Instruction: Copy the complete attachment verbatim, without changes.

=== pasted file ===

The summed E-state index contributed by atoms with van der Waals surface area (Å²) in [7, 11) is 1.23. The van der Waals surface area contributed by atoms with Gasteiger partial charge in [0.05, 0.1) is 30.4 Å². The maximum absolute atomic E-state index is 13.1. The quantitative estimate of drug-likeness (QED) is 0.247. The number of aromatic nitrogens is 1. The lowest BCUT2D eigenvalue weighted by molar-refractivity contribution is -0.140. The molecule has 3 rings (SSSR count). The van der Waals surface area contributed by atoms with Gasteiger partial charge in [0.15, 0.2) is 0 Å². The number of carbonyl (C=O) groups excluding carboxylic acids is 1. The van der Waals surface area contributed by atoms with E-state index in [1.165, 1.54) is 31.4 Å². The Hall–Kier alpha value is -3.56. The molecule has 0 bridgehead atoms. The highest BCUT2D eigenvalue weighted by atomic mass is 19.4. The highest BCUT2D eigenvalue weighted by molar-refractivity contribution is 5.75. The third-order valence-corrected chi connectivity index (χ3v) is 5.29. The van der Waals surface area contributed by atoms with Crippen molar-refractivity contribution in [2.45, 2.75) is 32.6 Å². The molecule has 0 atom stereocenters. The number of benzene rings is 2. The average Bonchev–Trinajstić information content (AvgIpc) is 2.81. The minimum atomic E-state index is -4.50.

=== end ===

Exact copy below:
The summed E-state index contributed by atoms with van der Waals surface area (Å²) in [7, 11) is 1.23. The van der Waals surface area contributed by atoms with Gasteiger partial charge in [0.05, 0.1) is 30.4 Å². The maximum absolute atomic E-state index is 13.1. The quantitative estimate of drug-likeness (QED) is 0.247. The number of aromatic nitrogens is 1. The lowest BCUT2D eigenvalue weighted by molar-refractivity contribution is -0.140. The molecule has 3 rings (SSSR count). The van der Waals surface area contributed by atoms with Gasteiger partial charge in [0.15, 0.2) is 0 Å². The number of carbonyl (C=O) groups excluding carboxylic acids is 1. The van der Waals surface area contributed by atoms with E-state index in [1.165, 1.54) is 31.4 Å². The Hall–Kier alpha value is -3.56. The molecule has 0 bridgehead atoms. The highest BCUT2D eigenvalue weighted by atomic mass is 19.4. The highest BCUT2D eigenvalue weighted by molar-refractivity contribution is 5.75. The third-order valence-corrected chi connectivity index (χ3v) is 5.29. The van der Waals surface area contributed by atoms with Crippen molar-refractivity contribution in [2.45, 2.75) is 32.6 Å². The molecule has 0 atom stereocenters. The number of benzene rings is 2. The average Bonchev–Trinajstić information content (AvgIpc) is 2.81. The minimum atomic E-state index is -4.50.